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Published: Monday, July 17, 2017 @ 3:21 AM
WRIGHT-PATTERSON AIR FORCE BASE — Some areas of patchy fog possible to start the day, then becoming partly cloudy for the afternoon.
A cold front stalled in the area may lead to a few pop-up thunderstorms in the afternoon.
RELATED: WHIO Interactive Radar
The greatest impacts from these storms would be heavy rain, gusty winds and possibly hail.
RELATED: Sky Witness 7
Temperatures will push into the lower 80s for highs.
Published: Sunday, May 27, 2018 @ 3:49 AM
— A dry start expected with highs in the upper 80s to near 90 degrees. With the daytime heat, there may be an isolated shower or storm, but it looks like most will stay dry. Don’t cancel your outdoor plans, but have a backup plan indoors, Storm Center 7 Meteorologist Brett Collar said.
Tonight: A mild night is expected again with temperatures dropping into the middle to upper 60s.
Monday (Memorial Day): Should be a dry day, but once again an isolated shower or storm can’t be ruled out. It will be a hot day with highs near 90 degrees.
Tuesday: Another hot day is expected with highs near 90 under mostly sunny skies.
Wednesday: Remnants of Subtropical Storm Alberto could bring a chance for rain, maybe storms with highs in the middle 80s.
Thursday: Remnants of Alberto will give us more rain, highs in the middle 80s.
Published: Saturday, May 26, 2018 @ 6:55 AM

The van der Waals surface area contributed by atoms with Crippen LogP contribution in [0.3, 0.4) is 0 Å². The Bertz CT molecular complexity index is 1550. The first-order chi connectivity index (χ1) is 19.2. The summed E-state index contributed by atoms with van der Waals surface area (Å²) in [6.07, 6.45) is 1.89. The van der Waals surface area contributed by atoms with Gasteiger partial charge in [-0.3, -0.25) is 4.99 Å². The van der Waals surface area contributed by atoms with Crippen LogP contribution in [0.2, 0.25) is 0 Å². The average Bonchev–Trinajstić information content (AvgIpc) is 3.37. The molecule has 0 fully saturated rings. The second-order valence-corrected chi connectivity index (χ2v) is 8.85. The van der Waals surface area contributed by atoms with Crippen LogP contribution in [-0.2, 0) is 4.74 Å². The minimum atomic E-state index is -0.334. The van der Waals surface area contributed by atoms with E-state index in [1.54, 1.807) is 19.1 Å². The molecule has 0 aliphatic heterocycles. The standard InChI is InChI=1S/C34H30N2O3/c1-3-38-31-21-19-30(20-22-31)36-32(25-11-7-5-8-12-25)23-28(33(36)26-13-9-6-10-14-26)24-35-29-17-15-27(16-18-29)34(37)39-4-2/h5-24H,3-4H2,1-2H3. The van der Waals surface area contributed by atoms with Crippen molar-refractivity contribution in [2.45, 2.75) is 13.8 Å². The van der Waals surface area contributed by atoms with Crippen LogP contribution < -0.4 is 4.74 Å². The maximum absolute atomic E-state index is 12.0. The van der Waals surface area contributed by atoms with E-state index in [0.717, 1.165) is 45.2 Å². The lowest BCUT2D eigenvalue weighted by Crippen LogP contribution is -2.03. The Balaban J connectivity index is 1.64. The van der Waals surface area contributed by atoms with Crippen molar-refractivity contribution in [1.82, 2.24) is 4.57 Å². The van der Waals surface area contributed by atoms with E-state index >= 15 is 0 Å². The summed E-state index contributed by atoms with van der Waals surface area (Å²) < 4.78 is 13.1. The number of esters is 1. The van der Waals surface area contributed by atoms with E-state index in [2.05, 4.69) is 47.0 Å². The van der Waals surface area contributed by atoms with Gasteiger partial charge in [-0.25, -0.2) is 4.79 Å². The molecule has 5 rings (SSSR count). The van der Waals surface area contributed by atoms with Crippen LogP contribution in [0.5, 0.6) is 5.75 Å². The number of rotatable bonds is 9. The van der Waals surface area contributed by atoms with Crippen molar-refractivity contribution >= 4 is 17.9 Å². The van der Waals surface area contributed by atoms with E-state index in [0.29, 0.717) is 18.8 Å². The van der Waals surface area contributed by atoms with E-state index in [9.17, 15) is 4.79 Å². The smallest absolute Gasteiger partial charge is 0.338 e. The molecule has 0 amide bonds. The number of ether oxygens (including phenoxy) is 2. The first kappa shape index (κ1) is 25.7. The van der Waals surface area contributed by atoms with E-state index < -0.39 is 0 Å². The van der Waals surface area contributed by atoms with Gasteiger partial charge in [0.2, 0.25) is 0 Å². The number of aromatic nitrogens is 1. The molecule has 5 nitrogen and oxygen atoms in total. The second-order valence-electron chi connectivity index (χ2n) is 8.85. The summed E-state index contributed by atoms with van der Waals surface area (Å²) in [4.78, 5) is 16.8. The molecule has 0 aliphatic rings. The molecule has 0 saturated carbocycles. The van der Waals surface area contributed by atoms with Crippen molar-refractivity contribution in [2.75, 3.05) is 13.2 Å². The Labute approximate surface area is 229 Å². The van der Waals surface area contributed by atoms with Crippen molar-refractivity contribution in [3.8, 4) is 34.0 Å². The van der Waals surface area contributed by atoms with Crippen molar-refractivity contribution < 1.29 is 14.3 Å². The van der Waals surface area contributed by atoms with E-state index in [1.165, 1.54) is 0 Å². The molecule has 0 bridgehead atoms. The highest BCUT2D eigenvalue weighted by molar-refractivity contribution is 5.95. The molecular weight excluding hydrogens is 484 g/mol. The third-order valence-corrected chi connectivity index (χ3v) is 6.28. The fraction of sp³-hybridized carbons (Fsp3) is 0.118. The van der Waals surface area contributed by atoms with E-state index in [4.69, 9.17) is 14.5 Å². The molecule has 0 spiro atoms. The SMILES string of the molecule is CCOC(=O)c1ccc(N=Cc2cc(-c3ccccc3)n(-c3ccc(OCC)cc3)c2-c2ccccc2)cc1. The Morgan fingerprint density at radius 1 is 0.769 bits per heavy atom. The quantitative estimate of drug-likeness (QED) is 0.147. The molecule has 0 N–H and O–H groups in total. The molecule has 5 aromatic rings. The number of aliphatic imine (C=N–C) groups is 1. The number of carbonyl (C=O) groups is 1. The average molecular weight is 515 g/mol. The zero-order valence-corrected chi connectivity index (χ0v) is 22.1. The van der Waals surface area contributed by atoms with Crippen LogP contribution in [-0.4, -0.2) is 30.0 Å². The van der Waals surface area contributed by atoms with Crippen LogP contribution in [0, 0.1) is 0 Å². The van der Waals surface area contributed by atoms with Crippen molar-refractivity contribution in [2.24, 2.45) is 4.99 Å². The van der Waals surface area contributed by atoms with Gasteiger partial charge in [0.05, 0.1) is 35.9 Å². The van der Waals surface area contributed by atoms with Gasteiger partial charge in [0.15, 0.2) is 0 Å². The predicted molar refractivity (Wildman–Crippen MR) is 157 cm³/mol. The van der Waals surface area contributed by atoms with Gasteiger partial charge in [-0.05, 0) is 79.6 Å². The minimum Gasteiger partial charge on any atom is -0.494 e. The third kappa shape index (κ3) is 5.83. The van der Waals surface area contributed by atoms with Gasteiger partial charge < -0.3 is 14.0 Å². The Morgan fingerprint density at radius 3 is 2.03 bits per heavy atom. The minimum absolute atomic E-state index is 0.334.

Updated: Saturday, May 26, 2018 @ 10:50 PM
— A few spotty showers will continue the next hour or so, but more dry time is expected overnight, Storm Center 7 Meteorologist Brett Collar said. Temperatures will drop into the middle to upper 60s. There is a good chance to see some fog overnight.
Sunday: A dry start is expected to the day, which will be hot with highs in the upper 80s. With the daytime heat, there may be an isolated shower or storm, but it looks like most will stay dry. Don’t cancel your outdoor plans, but have a backup plan indoors.
Memorial Day: Lots of sunshine, hot and humid again for Monday. Highs will top out near 90 degrees with a heat index from 90 to 95 degrees. Once again, an isolated shower or storm can’t be ruled out.
Tuesday: Another hot day is expected with highs near 90 degrees under mostly sunny skies.
Wednesday: The chance for rain, maybe storms, returns with highs in the middle 80s. Rain comes from the remnants of Alberto, the first named tropical storm of the Atlantic season.
Published: Saturday, May 26, 2018 @ 12:53 PM
TALLAHASSEE, Fla. — Governor Rick Scott issued Executive Order 18-150 on Saturday, declaring a state of emergency in all 67 Florida counties as the state continues to monitor and prepare for Subtropical Storm Alberto.
DOWNLOAD: WFTV Weather app
By declaring this state of emergency, Scott's office said he is ensuring that state and local government has ample time, resources and flexibility to get prepared for this storm, WFTV reported.
This morning, I have declared a state of emergency across FL to ensure our state has the resources they need to keep their families safe and prepare for the torrential rain and severe flooding Subtropical Storm Alberto will bring. https://t.co/8yK1qdB5eD— Rick Scott (@FLGovScott) May 26, 2018